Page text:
The other thing T might learn from looking through the records is that the killer is not in fact American, as she had believed, which would be a big clue toward the real solution to the mystery. But I want P to look guiltier to begin with.

Quote:
This question is one that I'm probably not qualified to answer though: Would the police care about a binder of I-9's if they're investigating a murder? I suppose if they suspected it might be related to illegal hiring in some way, but if not, I'm not sure they'd even look twice at them.
The victim had broken into the personnel files earlier. If the police know that and P knows that, but not the real reason she broke into them, it could look like she would threaten to reveal P's hiring crimes.

Quote:
Of course, if you just need P to freak and want to move them out of the side business so that your heroine can notice something strange, you could argue P moving them just to be safe is reasonable.
Yeah, that's pretty much what I'm going with.

I can get T alone with the files in their new hiding place and give her time to examine them. I'm just trying to figure out what she can learn from them.
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Old 03-11-2011, 03:51 AM   #10
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This is very interesting. I was unable to find work in the USA- unless I was willing to stand in a parking lot with swarms of Mexican gentlemen and take what came along.
I'm in Canada, where no such laws exist, or if they do, are utterly ignored across the board. In the USA it comes down to the identity card (forget what it's called), one of which can be purchased, and then the company would be off the hook if the person was caught?
The card was under a hundred bucks, didn't look quite right, but would fool most stores, restaurants etc.
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Old 03-11-2011, 04:01 AM   #11
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Originally Posted by lexxi View Post

Hm. Would it be plausible that they kept documents for all the legal employees and they're only missing for the illegal ones?
I would think P would have documentation for the illegal ones (the ones she officially hired, not the ones paid under the table), but T could maybe notice the age of say, Billy Bob, doesn't look quite right. Maybe T knows he's in his 30's, but according to his fake driver's lic he's 45?

Or that several different illegals are working under the same social security number and there's some record of who got paid how much under that number? Not sure how that would work. Wages get tied to a SSN, so if you had several people all with the same SSN, you'd risk raising red flags in the IRS etc.

One of the illegals -- the real killer, as a matter of fact, although no one else knows that yet -- also works at the side business, so it could just be something about his records that would look fishy. But probably not fishy enough to make a big deal about moving the record.

What I'd like is for my heroine T to learn enough from the records or the fact that they're being moved to figure out that P has something to hide and that that something might be strong enough to be a motive for murder. Having to pay some fines probably isn't strong enough, but if P's father is unaware of the illegal hiring, if the victim apparently found out about it, and if the father is running for public office and his campaign would be destroyed if the illegal hiring were discovered, that might seem like a strong enough motive.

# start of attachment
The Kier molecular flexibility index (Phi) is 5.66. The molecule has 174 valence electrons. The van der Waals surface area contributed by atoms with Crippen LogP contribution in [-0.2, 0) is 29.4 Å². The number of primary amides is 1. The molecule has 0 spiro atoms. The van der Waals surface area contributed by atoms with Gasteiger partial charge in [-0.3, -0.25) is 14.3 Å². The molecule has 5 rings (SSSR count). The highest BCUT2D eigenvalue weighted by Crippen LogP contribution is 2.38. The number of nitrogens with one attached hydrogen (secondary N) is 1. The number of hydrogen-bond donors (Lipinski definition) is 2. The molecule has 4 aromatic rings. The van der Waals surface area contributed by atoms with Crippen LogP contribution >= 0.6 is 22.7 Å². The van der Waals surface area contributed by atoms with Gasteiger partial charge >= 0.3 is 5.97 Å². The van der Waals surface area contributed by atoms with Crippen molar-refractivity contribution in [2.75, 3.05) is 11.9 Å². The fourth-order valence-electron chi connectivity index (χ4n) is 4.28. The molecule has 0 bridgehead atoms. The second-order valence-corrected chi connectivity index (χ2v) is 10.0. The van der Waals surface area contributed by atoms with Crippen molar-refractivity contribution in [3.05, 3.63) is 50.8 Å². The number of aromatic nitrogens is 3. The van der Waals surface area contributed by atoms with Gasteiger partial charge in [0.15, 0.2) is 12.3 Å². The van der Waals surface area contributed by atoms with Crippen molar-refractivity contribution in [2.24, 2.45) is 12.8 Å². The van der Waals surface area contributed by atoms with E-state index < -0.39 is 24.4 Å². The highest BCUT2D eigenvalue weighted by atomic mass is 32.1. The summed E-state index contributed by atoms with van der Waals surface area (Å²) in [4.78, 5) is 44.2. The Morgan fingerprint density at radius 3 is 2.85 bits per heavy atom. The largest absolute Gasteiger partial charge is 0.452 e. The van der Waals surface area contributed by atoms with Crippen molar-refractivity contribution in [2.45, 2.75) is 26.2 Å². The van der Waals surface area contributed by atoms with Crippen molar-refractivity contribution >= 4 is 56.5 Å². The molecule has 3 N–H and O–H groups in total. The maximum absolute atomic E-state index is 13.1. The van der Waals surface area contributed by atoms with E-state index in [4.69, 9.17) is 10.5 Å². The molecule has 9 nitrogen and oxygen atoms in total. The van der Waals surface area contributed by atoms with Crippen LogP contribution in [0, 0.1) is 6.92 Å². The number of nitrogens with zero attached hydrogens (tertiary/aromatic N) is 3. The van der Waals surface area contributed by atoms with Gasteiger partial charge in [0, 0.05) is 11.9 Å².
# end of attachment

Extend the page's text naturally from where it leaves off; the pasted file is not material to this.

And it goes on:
Yeah, if they're paying people under the table, the dad's probably going to know, unless he's the head of the co. in name only and not really involved. But P and the illegal employees could also face criminal charges (as well as the possibility of being held personally responsible for fines) for falsifying the I-9 documents. P could also be held criminally responsible for paying the employees under the table (tax evasion).
The other thing T might learn from looking through the records is that the killer is not in fact American, as she had believed, which would be a big clue toward the real solution to the mystery. But I want P to look guiltier to begin with.



The victim had broken into the personnel files earlier. If the police know that and P knows that, but not the real reason she broke into them, it could look like she would threaten to reveal P's hiring crimes.

Ah, got it.

Yeah, that's pretty much what I'm going with.

I can get T alone with the files in their new hiding place and give her time to examine them. I'm just trying to figure out what she can learn from them.
If P kept copies of the supporting docs then you could use an example like above with the ages/driver's lic. If she didn't keep copies, then probably not much would stand out.
You could also have T notice that there are a number of employees with no I-9's. So she's flipping through the binder 'cause she caught T sneaking it into the office late at night and "oh hai...how come Mary Sue doesn't have an I9?" and "Oh look, Joe Smith doesn't have one either." If she's got experience in HR, noticing a lot of them missing, especially if P was acting shady about them already, would definitely raise some red flags.
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Old 03-18-2011, 05:19 AM   #12
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Originally Posted by annsquared View Post
Just a thought, but maybe you could make the I9's only part of the evidence? If P is paying people, even in cash, that money has to be recorded in the financials of the company in some fashion. Maybe your heroine could notice the bookkeeping discrepancies which causes her to look at the I9's more closely? Maybe she notices employees that are being paid but are not official employees in the company? That may be a bit more plausible than I-9's alone.